How will Brexit affect my childcare?
This week the UK is set to leave the EU. But there are many employers and employees, and potential employees, who are still very confused and concerned as to what leaving the EU means to them in terms of their employment rights.
As Parental Choice focused on helping working parents, we thought it would be worth clarifying what the current position is for EU nationals and the process of applying for settled status for those who wish to continue to live and work in the country. Should you employ an EU national and would like further assistance, please do contact us.
What is settled status?
Settled status is the name given to the policy allowing EU nationals and their families who have spent five years or more in the UK the same rights as British citizens after Brexit. This includes equal rights on healthcare, education, benefits and pensions.
EU citizens have been able to apply for settled status since January 21, 2019 and will be able to continue to apply up until June 30, 2021, should the UK leave the EU with a deal in place. If the UK leaves the EU without a deal, however, then this deadline moves forward to December 31, 2020.
What do I do if I employ someone who is an EU national for my childcare?
The best thing you can do is talk to them openly about Brexit and what they will need to do to ensure that they can continue to live and work in the UK. Whilst the Government has said that employers are not required to communicate details of the EU settlement scheme to their workers, however, it may be helpful from an employee relations perspective to do so. It would be worth highlighting that workers with permanent residency will still need to make an application for settled status. The government has produced guidance on settled status for employers and an employer toolkit.
The current right to work checks apply until the end of 2020 (EU passport or ID card). After then holders of settled or pre-settled status will use their online immigration profile to prove to their employer their right to work in the UK. If at that stage, they don’t have the right to work in the UK, then their employment will have to end.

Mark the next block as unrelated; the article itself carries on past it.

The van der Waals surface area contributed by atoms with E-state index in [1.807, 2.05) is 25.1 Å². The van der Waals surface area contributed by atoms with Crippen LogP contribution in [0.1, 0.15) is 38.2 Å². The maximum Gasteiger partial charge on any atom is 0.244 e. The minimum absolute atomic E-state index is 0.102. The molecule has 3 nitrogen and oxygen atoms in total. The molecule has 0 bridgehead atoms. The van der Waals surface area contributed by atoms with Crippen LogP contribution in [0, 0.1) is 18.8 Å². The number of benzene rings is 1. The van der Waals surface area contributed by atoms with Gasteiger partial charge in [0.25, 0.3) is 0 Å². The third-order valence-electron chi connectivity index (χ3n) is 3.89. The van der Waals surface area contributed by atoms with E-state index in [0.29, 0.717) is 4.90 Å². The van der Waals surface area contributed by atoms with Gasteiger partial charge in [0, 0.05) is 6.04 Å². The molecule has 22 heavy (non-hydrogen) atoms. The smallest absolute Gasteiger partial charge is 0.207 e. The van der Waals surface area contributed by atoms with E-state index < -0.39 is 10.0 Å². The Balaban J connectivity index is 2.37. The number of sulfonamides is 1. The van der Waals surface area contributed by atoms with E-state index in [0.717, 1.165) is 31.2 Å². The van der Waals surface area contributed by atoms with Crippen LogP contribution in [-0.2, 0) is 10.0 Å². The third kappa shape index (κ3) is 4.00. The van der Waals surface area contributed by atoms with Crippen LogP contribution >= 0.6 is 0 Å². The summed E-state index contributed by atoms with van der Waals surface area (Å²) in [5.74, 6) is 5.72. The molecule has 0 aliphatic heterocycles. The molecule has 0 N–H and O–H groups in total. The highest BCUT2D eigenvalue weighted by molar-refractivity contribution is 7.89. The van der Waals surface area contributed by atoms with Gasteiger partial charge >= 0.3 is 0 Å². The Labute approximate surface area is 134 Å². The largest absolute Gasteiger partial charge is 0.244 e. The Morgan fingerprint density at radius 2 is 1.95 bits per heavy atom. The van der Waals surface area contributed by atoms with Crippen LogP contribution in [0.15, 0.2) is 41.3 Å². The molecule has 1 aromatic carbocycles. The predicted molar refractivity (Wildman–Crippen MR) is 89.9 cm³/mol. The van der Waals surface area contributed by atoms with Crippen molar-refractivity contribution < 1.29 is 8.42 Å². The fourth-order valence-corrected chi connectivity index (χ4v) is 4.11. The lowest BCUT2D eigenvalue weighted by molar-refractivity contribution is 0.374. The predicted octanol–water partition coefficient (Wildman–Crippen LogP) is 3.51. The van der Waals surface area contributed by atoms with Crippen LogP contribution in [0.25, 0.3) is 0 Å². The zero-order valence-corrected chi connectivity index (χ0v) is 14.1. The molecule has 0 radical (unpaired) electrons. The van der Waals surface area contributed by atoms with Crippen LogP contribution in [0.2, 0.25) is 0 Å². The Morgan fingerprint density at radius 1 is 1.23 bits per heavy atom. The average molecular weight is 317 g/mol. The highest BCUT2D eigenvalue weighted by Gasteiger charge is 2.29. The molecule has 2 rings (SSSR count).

What if my nanny has only lived in the UK for a short time?
If you nanny or childcare provider has been in the UK less than 5 years, they can still apply for ‘pre-settled status’, which will allow them to stay in the UK until they reach the 5-year mark that is required to get accepted for settled status. Once they have reached the 5-year mark, they will need to apply again to claim settled status.
EU nationals will have to apply through the Home Office for a residency document over a two-year window. This comes at a cost of around £65 each and answer three “simple” questions. It will cost £32.50 for children under 16 and is free for EU nationals who already have residency or indefinite leave to remain.
Home Secretary Sajid Javid said the government’s “default” position would be to grant, not refuse, settled status. Applicants will be asked to prove their ID, whether they have criminal convictions and whether they live in the UK. Their answers will be checked against government databases and they should receive a decision within a fortnight.
Where can I/my nanny go to get advice on Brexit?
You can sign up on the Government website for email updates on changes that could affect you and for more information on any steps that you may need to take to confirm your status in the UK after we leave the EU.
Parental Choice’s expert Family Care team can help find the perfect nanny for you.
Uniquely, our highly experienced recruitment team is complemented by our own in-house employment lawyer and payroll service.
This means Parental Choice is perfectly placed to advise and support your needs; taking you through the search, recruitment, screening, contract and then our payroll team can then help your on-going employer needs.
Please get in touch to see how we can help with your childcare needs.
email@example.com | + 44 20 8979 6453 | www.parentalchoice.co.uk/finding-childcare/